If you are applying for a loan with another applicant, her credit score will affect your loan approval. Lenders consider each applicant's credit history to decide whether to grant a loan. If granted, the lender will use information from the credit reports to set the terms of the loan. If you must have a co-applicant -- such as a spouse for a mortgage loan -- lenders can require that you have an excellent credit report and credit score to offset her negative report.
You co-applicant's poor credit may mean you will pay a higher rate of interest on the loan. Interest pays the lender for the use of the money loaned, and if a lender believes you could default on a loan, the interest rate will be higher to offset potential losses. If you are co-signing a loan to enable someone with poor credit to qualify for the loan, the lender will pursue you for the unpaid principal and interest if the co-applicant does not pay.
No Credit History
Lenders typically require applicants with no credit history to have a co-applicant for any loans. If your co-applicant has bad credit, the lender typically will not approve your application. Because lenders must have a basis to determine your creditworthiness, if you have no credit history, the only report they have to consider is your co-applicant's. If you have a co-applicant who has a history of nonpayment, late payments or charge-offs, the lender assumes lending the money would be risky and can refuse your application.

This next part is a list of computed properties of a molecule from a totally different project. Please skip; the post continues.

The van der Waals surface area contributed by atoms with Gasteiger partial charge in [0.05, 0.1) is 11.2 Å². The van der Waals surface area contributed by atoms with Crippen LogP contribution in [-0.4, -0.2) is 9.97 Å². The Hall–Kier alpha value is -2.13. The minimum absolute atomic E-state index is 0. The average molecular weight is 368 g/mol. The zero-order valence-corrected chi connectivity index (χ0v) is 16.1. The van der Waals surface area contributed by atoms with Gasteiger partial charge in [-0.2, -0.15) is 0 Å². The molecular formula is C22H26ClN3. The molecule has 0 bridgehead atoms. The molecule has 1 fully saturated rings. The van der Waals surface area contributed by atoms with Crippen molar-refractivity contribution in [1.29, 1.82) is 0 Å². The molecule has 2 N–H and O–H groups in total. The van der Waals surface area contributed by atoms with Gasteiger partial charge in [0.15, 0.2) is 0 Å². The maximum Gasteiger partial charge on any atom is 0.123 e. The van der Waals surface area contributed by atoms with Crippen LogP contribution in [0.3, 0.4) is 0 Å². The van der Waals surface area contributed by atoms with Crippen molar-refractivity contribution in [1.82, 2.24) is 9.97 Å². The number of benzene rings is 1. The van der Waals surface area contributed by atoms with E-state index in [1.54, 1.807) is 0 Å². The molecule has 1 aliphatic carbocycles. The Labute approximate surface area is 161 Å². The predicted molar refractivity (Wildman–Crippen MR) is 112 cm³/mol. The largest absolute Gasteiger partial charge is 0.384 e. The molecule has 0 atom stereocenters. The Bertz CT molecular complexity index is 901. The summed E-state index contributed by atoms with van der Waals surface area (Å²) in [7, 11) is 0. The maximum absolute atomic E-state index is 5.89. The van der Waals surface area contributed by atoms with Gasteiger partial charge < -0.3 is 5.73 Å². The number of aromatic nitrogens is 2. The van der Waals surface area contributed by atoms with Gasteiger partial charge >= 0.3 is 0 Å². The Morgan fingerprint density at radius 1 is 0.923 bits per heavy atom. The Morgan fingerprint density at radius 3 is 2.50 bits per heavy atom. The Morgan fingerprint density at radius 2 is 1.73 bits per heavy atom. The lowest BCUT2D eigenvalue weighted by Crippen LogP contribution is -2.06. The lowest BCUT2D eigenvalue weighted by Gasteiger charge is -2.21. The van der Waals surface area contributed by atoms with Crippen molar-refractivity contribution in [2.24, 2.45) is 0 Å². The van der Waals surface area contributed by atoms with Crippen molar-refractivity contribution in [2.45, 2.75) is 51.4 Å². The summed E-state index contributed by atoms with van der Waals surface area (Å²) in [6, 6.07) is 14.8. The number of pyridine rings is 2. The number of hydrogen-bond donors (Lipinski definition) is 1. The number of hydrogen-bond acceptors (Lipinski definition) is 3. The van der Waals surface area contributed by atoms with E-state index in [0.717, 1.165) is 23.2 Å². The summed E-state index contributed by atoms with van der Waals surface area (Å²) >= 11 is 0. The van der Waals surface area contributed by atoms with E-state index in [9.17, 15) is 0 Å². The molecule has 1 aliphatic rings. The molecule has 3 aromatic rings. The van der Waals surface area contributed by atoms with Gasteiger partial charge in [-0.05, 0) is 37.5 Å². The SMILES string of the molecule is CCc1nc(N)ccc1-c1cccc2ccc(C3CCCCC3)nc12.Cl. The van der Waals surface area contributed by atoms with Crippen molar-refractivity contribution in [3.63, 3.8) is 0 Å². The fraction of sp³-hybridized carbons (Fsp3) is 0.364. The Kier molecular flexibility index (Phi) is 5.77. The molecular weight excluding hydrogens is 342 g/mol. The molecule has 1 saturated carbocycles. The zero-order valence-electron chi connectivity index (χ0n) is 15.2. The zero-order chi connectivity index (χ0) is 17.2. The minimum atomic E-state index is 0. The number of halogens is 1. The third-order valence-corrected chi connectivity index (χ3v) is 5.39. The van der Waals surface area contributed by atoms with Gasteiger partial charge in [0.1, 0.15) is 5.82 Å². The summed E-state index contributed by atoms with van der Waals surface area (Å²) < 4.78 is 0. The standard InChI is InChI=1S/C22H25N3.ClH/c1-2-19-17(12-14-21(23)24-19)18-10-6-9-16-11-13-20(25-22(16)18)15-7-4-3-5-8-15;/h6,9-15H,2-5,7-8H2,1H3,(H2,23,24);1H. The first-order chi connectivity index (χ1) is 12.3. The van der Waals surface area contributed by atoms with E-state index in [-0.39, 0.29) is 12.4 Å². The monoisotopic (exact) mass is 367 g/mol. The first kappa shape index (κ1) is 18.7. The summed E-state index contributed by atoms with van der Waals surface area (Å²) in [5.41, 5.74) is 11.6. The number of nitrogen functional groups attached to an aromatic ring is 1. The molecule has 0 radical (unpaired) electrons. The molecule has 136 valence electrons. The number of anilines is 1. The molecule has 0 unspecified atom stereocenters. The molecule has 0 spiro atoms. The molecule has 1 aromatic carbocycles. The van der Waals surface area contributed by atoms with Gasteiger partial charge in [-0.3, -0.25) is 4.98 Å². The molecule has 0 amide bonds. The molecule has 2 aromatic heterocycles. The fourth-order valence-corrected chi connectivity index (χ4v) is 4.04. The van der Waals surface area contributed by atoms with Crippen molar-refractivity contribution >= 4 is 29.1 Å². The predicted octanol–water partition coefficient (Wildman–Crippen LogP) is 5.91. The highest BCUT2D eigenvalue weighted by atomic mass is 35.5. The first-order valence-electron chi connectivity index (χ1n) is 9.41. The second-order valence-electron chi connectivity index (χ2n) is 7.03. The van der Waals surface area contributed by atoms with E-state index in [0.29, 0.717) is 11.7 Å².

If your co-applicant does not pay, typically a lender can decide to come directly to you for payment. Most states do not require a lender to seek payment from the primary borrower first; they allow lenders to sue either borrower -- or both -- to mitigate their losses. If the lender sues you, the court can enter a judgment against you, enabling the lender to garnish your wages for payment due, including attorney fees and court costs.
Co-applying for a loan with someone who has a high credit score can help you build your own credit history and, as you make payments on time and fulfill the terms of the loan, earn your own high score. Co-applying for a loan with someone who has a low credit score can damage your credit score if she does not pay as agreed. If you are co-applying with someone with bad credit, make sure you can afford to pay the loan if the other applicant cannot.
Specializing in business and finance, Lee Nichols began writing in 2002. Nichols holds a Bachelor of Arts in Web and Graphic Design and a Bachelor of Science in Business Administration from the University of Mississippi.